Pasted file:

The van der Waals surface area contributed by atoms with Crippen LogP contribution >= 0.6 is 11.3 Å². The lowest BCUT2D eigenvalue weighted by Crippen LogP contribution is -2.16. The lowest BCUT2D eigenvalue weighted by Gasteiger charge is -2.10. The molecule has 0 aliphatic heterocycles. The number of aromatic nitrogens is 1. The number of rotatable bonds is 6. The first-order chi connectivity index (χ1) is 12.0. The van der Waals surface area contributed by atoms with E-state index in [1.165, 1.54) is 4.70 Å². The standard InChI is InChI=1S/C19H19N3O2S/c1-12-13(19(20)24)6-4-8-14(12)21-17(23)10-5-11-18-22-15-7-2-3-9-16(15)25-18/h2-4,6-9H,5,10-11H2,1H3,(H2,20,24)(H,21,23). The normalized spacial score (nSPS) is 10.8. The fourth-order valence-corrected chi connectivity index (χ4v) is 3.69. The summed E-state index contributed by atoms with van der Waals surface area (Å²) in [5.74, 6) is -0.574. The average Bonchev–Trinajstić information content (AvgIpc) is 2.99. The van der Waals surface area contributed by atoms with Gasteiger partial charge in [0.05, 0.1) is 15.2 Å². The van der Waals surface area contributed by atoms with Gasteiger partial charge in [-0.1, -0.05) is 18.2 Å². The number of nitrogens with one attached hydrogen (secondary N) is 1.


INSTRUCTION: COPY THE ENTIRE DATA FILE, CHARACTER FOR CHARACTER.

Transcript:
The van der Waals surface area contributed by atoms with Crippen LogP contribution >= 0.6 is 11.3 Å². The lowest BCUT2D eigenvalue weighted by Crippen LogP contribution is -2.16. The lowest BCUT2D eigenvalue weighted by Gasteiger charge is -2.10. The molecule has 0 aliphatic heterocycles. The number of aromatic nitrogens is 1. The number of rotatable bonds is 6. The first-order chi connectivity index (χ1) is 12.0. The van der Waals surface area contributed by atoms with E-state index in [1.165, 1.54) is 4.70 Å². The standard InChI is InChI=1S/C19H19N3O2S/c1-12-13(19(20)24)6-4-8-14(12)21-17(23)10-5-11-18-22-15-7-2-3-9-16(15)25-18/h2-4,6-9H,5,10-11H2,1H3,(H2,20,24)(H,21,23). The normalized spacial score (nSPS) is 10.8. The fourth-order valence-corrected chi connectivity index (χ4v) is 3.69. The summed E-state index contributed by atoms with van der Waals surface area (Å²) in [5.74, 6) is -0.574. The average Bonchev–Trinajstić information content (AvgIpc) is 2.99. The van der Waals surface area contributed by atoms with Gasteiger partial charge in [0.05, 0.1) is 15.2 Å². The van der Waals surface area contributed by atoms with Gasteiger partial charge in [-0.1, -0.05) is 18.2 Å². The number of nitrogens with one attached hydrogen (secondary N) is 1.